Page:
Follow this misfit England squad and its bumbling manager who’d be better suited to hoarding staplers à la Office Space, as they embark on a journey toward unlikely semi-success.

(Fair warning, parents: there’s a lot of swearing in this one.)

4. Goal! The Dream Begins (2006)

— “I don’t know where home is.”
— “Yeah you do. It’s green an’ it’s got a goal post at each end.”

The uplifting story of Santiago Munez’s journey from relative poverty in Los Angeles to St. James’ Park in Newcastle never fails to entertain. It trades heavily in clichés, but that’s okay; it’s still an amazing story of perseverance and risky dream-chasing.

Goal! features some of the best actual soccer scenes on this list, with one mud-soaked training session in particular really standing out. The list of football cameos is hall-of-fame-worthy: David Beckham, Zinedine Zidane, Ricardo Carvalho, and on and on (plus Canada’s own Tomasz Radzinski in a Fulham kit).

There’s this as well:

Perhaps the Forge FC defender could tell us what it’s really like to train at Newcastle United? If you’re reading this, David, let us know!

Add in a fantastic Britpop musical backing — complete with three exclusive tracks from Oasis — and this movie is just an apologetically good time. The sequels aren’t nearly as good as the original, unfortunately, but this first installment is one of the top feel-good soccer movies out there.

3. The Damned United (2009)

— “I wouldn’t say I’m the best manager in the country. But I’m in the top one.”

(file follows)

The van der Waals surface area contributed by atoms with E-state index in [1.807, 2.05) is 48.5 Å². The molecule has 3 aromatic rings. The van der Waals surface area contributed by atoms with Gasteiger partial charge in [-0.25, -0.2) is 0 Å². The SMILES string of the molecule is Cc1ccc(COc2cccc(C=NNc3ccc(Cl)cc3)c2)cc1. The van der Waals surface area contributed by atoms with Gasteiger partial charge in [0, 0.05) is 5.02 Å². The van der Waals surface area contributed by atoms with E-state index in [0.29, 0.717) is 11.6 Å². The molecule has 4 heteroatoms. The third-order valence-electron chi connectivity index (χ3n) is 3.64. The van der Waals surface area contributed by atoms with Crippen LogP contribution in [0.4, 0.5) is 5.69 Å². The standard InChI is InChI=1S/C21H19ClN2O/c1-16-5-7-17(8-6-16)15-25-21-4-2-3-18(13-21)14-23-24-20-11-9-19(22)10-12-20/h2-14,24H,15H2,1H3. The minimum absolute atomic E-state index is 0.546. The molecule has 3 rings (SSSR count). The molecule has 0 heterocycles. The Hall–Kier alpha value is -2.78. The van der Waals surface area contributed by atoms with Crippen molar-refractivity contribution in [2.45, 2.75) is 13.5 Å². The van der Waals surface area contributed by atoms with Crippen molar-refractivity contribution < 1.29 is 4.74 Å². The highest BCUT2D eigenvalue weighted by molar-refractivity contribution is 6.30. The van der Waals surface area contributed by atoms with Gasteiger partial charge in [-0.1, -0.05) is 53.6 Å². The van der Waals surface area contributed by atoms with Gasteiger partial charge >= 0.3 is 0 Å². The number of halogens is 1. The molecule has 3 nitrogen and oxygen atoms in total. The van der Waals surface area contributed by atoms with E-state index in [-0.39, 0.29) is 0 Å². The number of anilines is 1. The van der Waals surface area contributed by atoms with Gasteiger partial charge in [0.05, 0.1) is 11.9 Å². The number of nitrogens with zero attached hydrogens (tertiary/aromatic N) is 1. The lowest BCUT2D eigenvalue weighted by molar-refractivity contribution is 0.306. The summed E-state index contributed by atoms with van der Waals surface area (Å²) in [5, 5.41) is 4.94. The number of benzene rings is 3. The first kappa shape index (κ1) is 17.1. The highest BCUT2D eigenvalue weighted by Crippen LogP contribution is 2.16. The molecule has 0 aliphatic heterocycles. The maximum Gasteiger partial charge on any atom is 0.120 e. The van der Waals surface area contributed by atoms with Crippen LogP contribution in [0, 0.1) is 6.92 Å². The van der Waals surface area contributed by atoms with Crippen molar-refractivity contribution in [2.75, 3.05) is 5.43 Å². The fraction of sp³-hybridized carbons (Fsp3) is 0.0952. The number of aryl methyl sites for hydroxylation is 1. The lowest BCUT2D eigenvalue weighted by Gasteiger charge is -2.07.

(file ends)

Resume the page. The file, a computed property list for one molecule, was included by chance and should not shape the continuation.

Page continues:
The most serious of the films I’ve chosen, this is a gripping story of the English First Division in the 1970s. If, like me, you enter without knowing the story of Brian Clough and his time between Derby County and Leeds United, the various twists and turns in the plot will keep you engaged.

I’ve heard it said that you need not even know much about football to appreciate the interpersonal drama here, and that’s probably true. Plus, The Damned United features gripping supporting performances from some of everyone’s favourite Harry Potter actors, as well as a scene-stealing masterclass from leading man Michael Sheen.

This isn’t the uplifting saga you might be looking for, but it’s a very human story of a man confronting his mistakes.

It may also be the perfect film for’s own Marty Thompson, who can finally experience a Derby County league title on the big screen.

2. Bend It Like Beckham (2002)

“I’m sorry I missed that penalty, coach.”
“It’s okay, losing to the Jerries on penalties comes natural to you English. You’re part of tradition now!”

This is probably the first thing to come to mind when someone says “soccer movie.” It’s the highest-grossing footy film of all time, and it was a cultural smash hit when it came out in 2002. Bend It Like Beckham is a heartwarming tale of acceptance and love for a game, with some incredibly poignant themes and moments.